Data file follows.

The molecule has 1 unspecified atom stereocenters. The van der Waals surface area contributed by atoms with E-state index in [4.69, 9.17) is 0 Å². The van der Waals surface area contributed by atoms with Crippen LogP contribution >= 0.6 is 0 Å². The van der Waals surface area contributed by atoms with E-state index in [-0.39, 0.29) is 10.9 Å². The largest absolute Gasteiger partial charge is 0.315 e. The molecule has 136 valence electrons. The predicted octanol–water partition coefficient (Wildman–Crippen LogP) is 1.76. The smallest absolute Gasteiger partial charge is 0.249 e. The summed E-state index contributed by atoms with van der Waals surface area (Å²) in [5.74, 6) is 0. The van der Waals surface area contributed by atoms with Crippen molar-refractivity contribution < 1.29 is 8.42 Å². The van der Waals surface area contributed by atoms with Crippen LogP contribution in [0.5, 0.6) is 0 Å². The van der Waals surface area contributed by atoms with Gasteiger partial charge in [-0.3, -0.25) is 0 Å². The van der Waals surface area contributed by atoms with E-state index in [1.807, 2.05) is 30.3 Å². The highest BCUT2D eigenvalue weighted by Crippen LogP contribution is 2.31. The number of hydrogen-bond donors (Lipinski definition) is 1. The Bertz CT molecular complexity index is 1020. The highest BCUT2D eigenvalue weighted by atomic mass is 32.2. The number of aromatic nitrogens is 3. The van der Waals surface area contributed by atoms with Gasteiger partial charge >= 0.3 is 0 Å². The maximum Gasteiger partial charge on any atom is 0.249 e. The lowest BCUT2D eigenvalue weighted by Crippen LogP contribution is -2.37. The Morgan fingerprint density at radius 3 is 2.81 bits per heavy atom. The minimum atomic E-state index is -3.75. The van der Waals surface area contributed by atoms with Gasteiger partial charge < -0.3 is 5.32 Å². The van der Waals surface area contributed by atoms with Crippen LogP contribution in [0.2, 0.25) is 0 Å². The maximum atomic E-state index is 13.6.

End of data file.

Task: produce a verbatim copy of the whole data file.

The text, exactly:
The molecule has 1 unspecified atom stereocenters. The van der Waals surface area contributed by atoms with E-state index in [4.69, 9.17) is 0 Å². The van der Waals surface area contributed by atoms with Crippen LogP contribution >= 0.6 is 0 Å². The van der Waals surface area contributed by atoms with E-state index in [-0.39, 0.29) is 10.9 Å². The largest absolute Gasteiger partial charge is 0.315 e. The molecule has 136 valence electrons. The predicted octanol–water partition coefficient (Wildman–Crippen LogP) is 1.76. The smallest absolute Gasteiger partial charge is 0.249 e. The summed E-state index contributed by atoms with van der Waals surface area (Å²) in [5.74, 6) is 0. The van der Waals surface area contributed by atoms with Crippen molar-refractivity contribution < 1.29 is 8.42 Å². The van der Waals surface area contributed by atoms with Crippen LogP contribution in [0.5, 0.6) is 0 Å². The van der Waals surface area contributed by atoms with Gasteiger partial charge in [-0.3, -0.25) is 0 Å². The van der Waals surface area contributed by atoms with E-state index in [1.807, 2.05) is 30.3 Å². The highest BCUT2D eigenvalue weighted by Crippen LogP contribution is 2.31. The number of hydrogen-bond donors (Lipinski definition) is 1. The Bertz CT molecular complexity index is 1020. The highest BCUT2D eigenvalue weighted by atomic mass is 32.2. The number of aromatic nitrogens is 3. The van der Waals surface area contributed by atoms with Gasteiger partial charge >= 0.3 is 0 Å². The maximum Gasteiger partial charge on any atom is 0.249 e. The lowest BCUT2D eigenvalue weighted by Crippen LogP contribution is -2.37. The Morgan fingerprint density at radius 3 is 2.81 bits per heavy atom. The minimum atomic E-state index is -3.75. The van der Waals surface area contributed by atoms with Gasteiger partial charge < -0.3 is 5.32 Å². The van der Waals surface area contributed by atoms with Crippen LogP contribution in [0.2, 0.25) is 0 Å². The maximum atomic E-state index is 13.6.